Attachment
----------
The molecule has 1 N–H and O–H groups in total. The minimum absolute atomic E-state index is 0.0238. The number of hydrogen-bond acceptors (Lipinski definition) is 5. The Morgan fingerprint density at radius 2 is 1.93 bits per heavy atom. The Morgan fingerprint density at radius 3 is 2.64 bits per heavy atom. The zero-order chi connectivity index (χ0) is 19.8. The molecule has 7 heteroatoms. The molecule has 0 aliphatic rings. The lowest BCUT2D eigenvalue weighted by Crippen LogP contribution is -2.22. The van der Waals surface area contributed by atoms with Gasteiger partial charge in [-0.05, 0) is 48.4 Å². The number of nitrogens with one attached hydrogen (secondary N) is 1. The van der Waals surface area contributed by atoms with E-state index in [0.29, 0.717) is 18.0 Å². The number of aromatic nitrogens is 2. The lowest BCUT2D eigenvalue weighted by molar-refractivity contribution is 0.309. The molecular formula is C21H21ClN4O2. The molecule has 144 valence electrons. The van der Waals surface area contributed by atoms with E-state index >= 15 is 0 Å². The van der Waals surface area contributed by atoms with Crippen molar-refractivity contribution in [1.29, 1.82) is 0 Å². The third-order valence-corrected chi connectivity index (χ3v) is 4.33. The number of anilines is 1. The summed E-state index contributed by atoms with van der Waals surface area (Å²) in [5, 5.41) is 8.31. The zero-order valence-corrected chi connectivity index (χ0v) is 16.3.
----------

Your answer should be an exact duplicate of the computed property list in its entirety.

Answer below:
The molecule has 1 N–H and O–H groups in total. The minimum absolute atomic E-state index is 0.0238. The number of hydrogen-bond acceptors (Lipinski definition) is 5. The Morgan fingerprint density at radius 2 is 1.93 bits per heavy atom. The Morgan fingerprint density at radius 3 is 2.64 bits per heavy atom. The zero-order chi connectivity index (χ0) is 19.8. The molecule has 7 heteroatoms. The molecule has 0 aliphatic rings. The lowest BCUT2D eigenvalue weighted by Crippen LogP contribution is -2.22. The van der Waals surface area contributed by atoms with Gasteiger partial charge in [-0.05, 0) is 48.4 Å². The number of nitrogens with one attached hydrogen (secondary N) is 1. The van der Waals surface area contributed by atoms with E-state index in [0.29, 0.717) is 18.0 Å². The number of aromatic nitrogens is 2. The lowest BCUT2D eigenvalue weighted by molar-refractivity contribution is 0.309. The molecular formula is C21H21ClN4O2. The molecule has 144 valence electrons. The van der Waals surface area contributed by atoms with E-state index >= 15 is 0 Å². The van der Waals surface area contributed by atoms with Crippen molar-refractivity contribution in [1.29, 1.82) is 0 Å². The third-order valence-corrected chi connectivity index (χ3v) is 4.33. The number of anilines is 1. The summed E-state index contributed by atoms with van der Waals surface area (Å²) in [5, 5.41) is 8.31. The zero-order valence-corrected chi connectivity index (χ0v) is 16.3.